17 September 2012

Bowel Cancer Will Become Top Cancer in Hong Kong
CUHK Introduces Colon Pill Camera to Prevent Bowel Cancer



Bowel cancer is currently the second common cancer in Hong Kong with more than 4,300 new cases and 1,700 deaths per year.  Statistics from Hospital Authority indicated that its incidence has been projected to surpass lung cancer as top cancer in Hong Kong by 2013. The most commonly used screening tools are fecal blood tests and colonoscopy. Fecal blood tests require yearly screening, whereas colonoscopy is perceived as invasive. The Institute of Digestive Disease at The Chinese University of Hong Kong (CUHK) introduces an innovative technology — colon pill camera for screening bowel cancer. The user only needs to swallow a pill camera with front and rear lens which will travel through the entire large bowel to capture images. Colonic images can be viewed at real-time and the video can be analysed by an accredited health professional within the same day. This test is simple, quick, user-friendly, causing very minimal discomfort and inconvenience to users. 

According to a 2006 survey by the Institute, embarrassment and fear of pain arising from screening procedures are two major obstacles of screening. Therefore, popularity of screening remains low in Hong Kong. Prof. Joseph Jao-Yiu Sung, the Founding Director of the Institute said, 'This new tool is accurate, safe, non-invasive, requiring no sedation, and is likely to be an acceptable test of choice for Hong Kong citizens.' 

'This new diagnostic tool has much potential in bowel cancer prevention. It may be used as a screening tool, and also be able to help decide if a patient should do colonoscopy after a positive fecal test. The Institute will continue to explore its potentials in screening and diagnosis of large bowel diseases,' said Prof. Francis Ka Leung Chan, Director of the Institute. Professor Sung and Professor Chan remarked that this new technology has potential to reduce the incidence and mortality of bowel cancer in Hong Kong.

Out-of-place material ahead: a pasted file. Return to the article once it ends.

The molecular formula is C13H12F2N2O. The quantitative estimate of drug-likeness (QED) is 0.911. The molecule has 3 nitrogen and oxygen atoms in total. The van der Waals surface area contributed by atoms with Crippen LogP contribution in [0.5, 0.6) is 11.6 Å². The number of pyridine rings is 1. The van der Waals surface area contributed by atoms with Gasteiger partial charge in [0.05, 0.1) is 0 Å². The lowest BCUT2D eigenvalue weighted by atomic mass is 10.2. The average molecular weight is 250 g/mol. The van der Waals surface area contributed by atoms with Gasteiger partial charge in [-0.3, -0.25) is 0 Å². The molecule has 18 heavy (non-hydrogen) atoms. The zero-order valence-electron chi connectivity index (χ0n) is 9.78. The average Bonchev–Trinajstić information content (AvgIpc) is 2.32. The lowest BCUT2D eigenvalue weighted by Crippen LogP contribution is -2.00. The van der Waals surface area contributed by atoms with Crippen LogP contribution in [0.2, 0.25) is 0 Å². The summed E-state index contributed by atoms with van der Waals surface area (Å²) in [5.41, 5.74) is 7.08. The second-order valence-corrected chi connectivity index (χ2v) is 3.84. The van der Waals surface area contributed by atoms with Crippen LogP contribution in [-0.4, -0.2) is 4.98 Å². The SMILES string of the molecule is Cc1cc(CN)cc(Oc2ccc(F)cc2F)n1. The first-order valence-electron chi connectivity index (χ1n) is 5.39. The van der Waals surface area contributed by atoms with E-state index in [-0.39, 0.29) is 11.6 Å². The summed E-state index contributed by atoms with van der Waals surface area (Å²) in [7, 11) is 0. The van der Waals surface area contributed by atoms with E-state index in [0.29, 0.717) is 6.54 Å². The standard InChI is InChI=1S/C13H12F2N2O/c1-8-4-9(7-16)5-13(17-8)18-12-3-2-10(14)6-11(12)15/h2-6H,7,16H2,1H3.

The Institute of Digestive Disease is the first Centre of Excellence in Asia to offer training programmes for accreditation to the healthcare professionals in the Asia Pacific region. The trainees are required to attend a series of seminars and workshops to learn how to analyse the images and video taken from the colon pill camera. All trainees have to pass the examination in order to obtain accreditation. 

Members of the public who wish to take the test and healthcare professionals who are interested to attend the training programmes can register via the website of the Institute or a 24-hour automated telephone system: 

1. Website: www.idd.cuhk.edu.hk (Registration period: 17 Sept 2012 to 16 Oct 2012) or 
2. 24-hour automated telephone system: 3151-5667 (Registration period: 17 Sept 2012 to 7 Oct 2012)

About The Institute of Digestive Disease, CUHK
The Institute of Digestive Disease at CUHK provides health education on bowel cancer to the public, and reaches out to the communities through its resources, events and partnerships with other health organizations. It hopes to spread the message that early detection and prevention of bowel cancer can save lives.

(From left) Prof. Ka Leung CHAN, Professor of Medicine and Therapeutics and Director of Institute of Digestive Disease; Prof. Joseph Jao Yiu SUNG, Founding Director of Institute of Digestive Disease; and Prof. Martin Chi Sang WONG, Associate Professor, Jockey Club School of Public Health and Primary Care and Director of Jockey Club Bowel Cancer Education Centre, CUHK.
(From left) Prof. Ka Leung CHAN, Professor of Medicine and Therapeutics and Director of Institute of Digestive Disease; Prof. Joseph Jao Yiu SUNG, Founding Director of Institute of Digestive Disease; and Prof. Martin Chi Sang WONG, Associate Professor, Jockey Club School of Public Health and Primary Care and Director of Jockey Club Bowel Cancer Education Centre, CUHK.

Prof. Ka Leung CHAN (right) demonstrates the real-time video taken by the colon pill camera.
Prof. Ka Leung CHAN (right) demonstrates the real-time video taken by the colon pill camera.

The colon pill camera with front and rear lens can travel through the entire large bowel to capture images.
The colon pill camera with front and rear lens can travel through the entire large bowel to capture images.